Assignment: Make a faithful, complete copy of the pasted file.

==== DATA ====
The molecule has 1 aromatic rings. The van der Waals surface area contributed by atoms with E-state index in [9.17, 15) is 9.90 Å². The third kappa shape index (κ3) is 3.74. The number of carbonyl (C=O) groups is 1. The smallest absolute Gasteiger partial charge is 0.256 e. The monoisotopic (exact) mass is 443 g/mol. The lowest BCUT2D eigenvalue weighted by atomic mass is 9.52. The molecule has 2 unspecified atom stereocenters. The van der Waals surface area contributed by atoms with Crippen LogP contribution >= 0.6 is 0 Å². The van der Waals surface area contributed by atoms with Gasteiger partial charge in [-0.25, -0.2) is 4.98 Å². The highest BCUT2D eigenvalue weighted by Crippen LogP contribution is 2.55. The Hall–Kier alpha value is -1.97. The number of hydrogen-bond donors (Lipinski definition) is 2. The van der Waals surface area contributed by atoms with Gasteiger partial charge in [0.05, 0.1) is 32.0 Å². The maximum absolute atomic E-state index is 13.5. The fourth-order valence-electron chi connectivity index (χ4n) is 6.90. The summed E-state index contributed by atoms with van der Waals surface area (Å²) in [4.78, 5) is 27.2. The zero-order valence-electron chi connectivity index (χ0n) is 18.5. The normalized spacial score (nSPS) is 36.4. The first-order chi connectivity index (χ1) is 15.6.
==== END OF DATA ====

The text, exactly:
The molecule has 1 aromatic rings. The van der Waals surface area contributed by atoms with E-state index in [9.17, 15) is 9.90 Å². The third kappa shape index (κ3) is 3.74. The number of carbonyl (C=O) groups is 1. The smallest absolute Gasteiger partial charge is 0.256 e. The monoisotopic (exact) mass is 443 g/mol. The lowest BCUT2D eigenvalue weighted by atomic mass is 9.52. The molecule has 2 unspecified atom stereocenters. The van der Waals surface area contributed by atoms with Crippen LogP contribution >= 0.6 is 0 Å². The van der Waals surface area contributed by atoms with Gasteiger partial charge in [-0.25, -0.2) is 4.98 Å². The highest BCUT2D eigenvalue weighted by Crippen LogP contribution is 2.55. The Hall–Kier alpha value is -1.97. The number of hydrogen-bond donors (Lipinski definition) is 2. The van der Waals surface area contributed by atoms with Gasteiger partial charge in [0.05, 0.1) is 32.0 Å². The maximum absolute atomic E-state index is 13.5. The fourth-order valence-electron chi connectivity index (χ4n) is 6.90. The summed E-state index contributed by atoms with van der Waals surface area (Å²) in [4.78, 5) is 27.2. The zero-order valence-electron chi connectivity index (χ0n) is 18.5. The normalized spacial score (nSPS) is 36.4. The first-order chi connectivity index (χ1) is 15.6.